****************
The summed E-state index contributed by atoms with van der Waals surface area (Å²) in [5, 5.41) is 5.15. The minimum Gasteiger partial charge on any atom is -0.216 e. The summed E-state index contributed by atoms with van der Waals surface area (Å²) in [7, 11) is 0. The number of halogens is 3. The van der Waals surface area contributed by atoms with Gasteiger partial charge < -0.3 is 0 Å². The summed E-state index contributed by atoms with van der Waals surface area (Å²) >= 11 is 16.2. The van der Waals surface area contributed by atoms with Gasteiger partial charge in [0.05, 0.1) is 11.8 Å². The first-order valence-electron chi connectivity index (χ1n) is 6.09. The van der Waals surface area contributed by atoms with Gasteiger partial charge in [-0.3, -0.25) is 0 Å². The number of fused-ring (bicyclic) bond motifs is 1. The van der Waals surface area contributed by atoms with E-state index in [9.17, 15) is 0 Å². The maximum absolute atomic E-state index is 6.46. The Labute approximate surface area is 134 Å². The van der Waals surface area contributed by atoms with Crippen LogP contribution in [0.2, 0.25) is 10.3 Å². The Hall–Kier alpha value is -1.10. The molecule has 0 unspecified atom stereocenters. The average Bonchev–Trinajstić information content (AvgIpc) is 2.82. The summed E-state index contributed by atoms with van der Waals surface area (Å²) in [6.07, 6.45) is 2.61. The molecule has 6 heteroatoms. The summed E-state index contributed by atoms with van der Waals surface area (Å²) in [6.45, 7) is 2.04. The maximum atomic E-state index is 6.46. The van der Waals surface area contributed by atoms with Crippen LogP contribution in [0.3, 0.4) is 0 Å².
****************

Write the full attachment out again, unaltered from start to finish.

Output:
The summed E-state index contributed by atoms with van der Waals surface area (Å²) in [5, 5.41) is 5.15. The minimum Gasteiger partial charge on any atom is -0.216 e. The summed E-state index contributed by atoms with van der Waals surface area (Å²) in [7, 11) is 0. The number of halogens is 3. The van der Waals surface area contributed by atoms with Gasteiger partial charge < -0.3 is 0 Å². The summed E-state index contributed by atoms with van der Waals surface area (Å²) >= 11 is 16.2. The van der Waals surface area contributed by atoms with Gasteiger partial charge in [0.05, 0.1) is 11.8 Å². The first-order valence-electron chi connectivity index (χ1n) is 6.09. The van der Waals surface area contributed by atoms with Gasteiger partial charge in [-0.3, -0.25) is 0 Å². The number of fused-ring (bicyclic) bond motifs is 1. The van der Waals surface area contributed by atoms with E-state index in [9.17, 15) is 0 Å². The maximum absolute atomic E-state index is 6.46. The Labute approximate surface area is 134 Å². The van der Waals surface area contributed by atoms with Crippen LogP contribution in [0.2, 0.25) is 10.3 Å². The Hall–Kier alpha value is -1.10. The molecule has 0 unspecified atom stereocenters. The average Bonchev–Trinajstić information content (AvgIpc) is 2.82. The summed E-state index contributed by atoms with van der Waals surface area (Å²) in [6.07, 6.45) is 2.61. The molecule has 6 heteroatoms. The summed E-state index contributed by atoms with van der Waals surface area (Å²) in [6.45, 7) is 2.04. The maximum atomic E-state index is 6.46. The van der Waals surface area contributed by atoms with Crippen LogP contribution in [0.3, 0.4) is 0 Å².